Java ME and Web services

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Introduction

Java Micro Edition (Java ME) is a platform for running applications on smaller devices such as mobile phones, PDAs etc. These devices have restrictions in terms of Memory and Processing power. Java ME defines various configurations and profiles. Midlets are java applications that operate on Mobile Information Device Profile (MIDP) which is targeted on Mobile phones that has limited memory and processing power. If you are new to Java ME please refer to the articles Introduction to J2ME and J2ME User Interface in Java Beat.

also read:

Due to the limitations on the mobile phones, the midlets can’t be exposed as a web service. But the midlets can consume web services. Java ME provides a subset of JAX-RPC APIs to work with web services. This article will provide a step by step procedure to access web services from a midlet.

Invoking web services from a Midlet

To access web services, the Midlet has to make remote calls on the web services. But the Midlets won’t do this directly. A stub has to be created and calls are made via the stub instance. Using wireless toolkit it is made very simple to create stub code. Invocation on web service method is a synchrous process. The parameters for the methods are passes by value instead of pass by references. Similarly the values are returned by web services as pass by value. On the stubs midlets can set some properties like USERNAME_PROPERTY, PASSWORD_PROPERTY (User name and password for authentication), ENDPOINT_ADDRESS_PROPERTY(Address of the endpoint) and SESSION_MAINTAIN_PROPERTY(if true:session will be maintained between endpoint and midlet) using _setProperty method.

stub._setProperty(Stub.ENDPOINT_ADDRESS_PROPERTY,serviceUrl);
	stub._setProperty(Stub.SESSION_MAINTAIN_PROPERTY, new Boolean(true));

The generated stub code and the supportive classes have to be bundled in the jar file along with the midlet. While accessing web services the best practice is to write the sub invocation code in a seperate thread. This will avoid your application hanging as your thread will be blocked during web service invocation.

Example

This example will help you in understanding how to access web service from a midlet. Netbeans IDE, Glassfish application server and Wireless tool kit 2.5.2 are used.

Create the web service and deploy it in the application server

Web service:

package mypack;
	import javax.jws.WebMethod;
	import javax.jws.WebParam;
	import javax.jws.WebService;
	@WebService()
	public class HelloService {
		@WebMethod(operationName = "getMessage")
		public String getMessage(@WebParam(name = "name")
		String name) {
			return "Hi "+name+"! Welcome to JME Programming";
		}
	}

WSDL URL:

http://localhost:17754/HelloWebService/HelloServiceService?WSDL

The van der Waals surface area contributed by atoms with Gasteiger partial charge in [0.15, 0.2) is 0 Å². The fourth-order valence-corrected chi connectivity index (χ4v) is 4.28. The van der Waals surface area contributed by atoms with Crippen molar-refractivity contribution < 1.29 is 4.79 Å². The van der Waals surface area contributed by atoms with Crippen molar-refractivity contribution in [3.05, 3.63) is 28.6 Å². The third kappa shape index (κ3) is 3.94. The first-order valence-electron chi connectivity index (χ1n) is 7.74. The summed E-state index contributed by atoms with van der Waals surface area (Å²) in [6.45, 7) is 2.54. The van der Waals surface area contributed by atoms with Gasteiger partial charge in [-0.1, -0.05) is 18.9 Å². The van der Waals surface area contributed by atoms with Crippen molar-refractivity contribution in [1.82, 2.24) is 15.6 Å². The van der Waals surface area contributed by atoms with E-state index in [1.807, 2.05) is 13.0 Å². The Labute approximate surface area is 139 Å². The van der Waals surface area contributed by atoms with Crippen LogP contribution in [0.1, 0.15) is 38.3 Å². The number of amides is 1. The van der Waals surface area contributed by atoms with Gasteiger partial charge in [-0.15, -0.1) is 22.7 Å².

Create a Midlet with a form with a text field and command buttons.

public class Midlet extends MIDlet implements CommandListener{
		private Form myform;
		private TextField field;
		private Command exit,getMessage;
		private Display d;
		public void startApp() {
			d=Display.getDisplay(this);
			myform=new Form("Access Webservice");
			field=new TextField("Name", "", 20, TextField.PLAIN);
			exit=new Command("Exit", Command.EXIT, 0);
			getMessage=new Command("GetMsg", Command.SCREEN, 1);
			myform.append(field);
			myform.addCommand(exit);
			myform.addCommand(getMessage);
			myform.setCommandListener(this);
			d.setCurrent(myform);
		}
		public void pauseApp() {
		}
		public void destroyApp(boolean unconditional) {
		}
		public void commandAction(Command c, Displayable d) {
			if(c==exit){
				notifyDestroyed();
			}else if(c==getMessage){
				//Code to Access Webservice
			}
		}
	}

Use Wireless tool kit tool to create the stub

a) Open Wireless Toolkit

(b) Select File -> Utilities

(c) Select Stub Generator

d) Provide WSDL URL and the Output folder(src folder in Netbeans project) and the package details. Click on Ok

(e) The Stub and the other classes are generated in the src folder

Access Web service

For accessing web service,

  1. Create a new thread.
  2. In the new thread, Instantiate the stub
  3. Set properties on the stub if required
  4. Invoke the web service methods on the stub
//Extend the code written earlier
	import mypack.HelloService_Stub;
	public class Midlet extends MIDlet implements CommandListener{
		private Form myform;
		private TextField field;
		private Command exit,getMessage;
		private Display d;
		public TextField getField() {
			return field;
		}
		public Form getMyform() {
			return myform;
		}
		....
		public void commandAction(Command c, Displayable d) {
			if(c==exit){
				notifyDestroyed();
			}else if(c==getMessage){
				Thread t=new Thread(new NewThread(this));
				t.start();
			}
		}
	}	
	class NewThread implements Runnable{
		Midlet m;
		NewThread(Midlet m){
			this.m=m;
		}
		public void run() {
			Form frm=m.getMyform();
			TextField txt=m.getField();
			HelloService_Stub stub=new HelloService_Stub();
			String msg="";
			try {
				msg = stub.getMessage(txt.getString());
				frm.append(msg);
			} catch (RemoteException ex) {
				frm.append(ex.getMessage());
			}
		}
	}

Run the Midlet

Run the midlet. Provide the Name and select the command button GetMsg. The following output will be displayed.

Conclusion

Java ME Midlets can act only as the consumer for web services. It can’t be exposed as a web service. Wireless Tool Kit helps in creating stubs for web services. Midlets by invoking methods on the stub invokes methods on web services. Both simple types and complex types can be passed as parameters to the web services.

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About Krishna Srinivasan

He is Founder and Chief Editor of JavaBeat. He has more than 8+ years of experience on developing Web applications. He writes about Spring, DOJO, JSF, Hibernate and many other emerging technologies in this blog.

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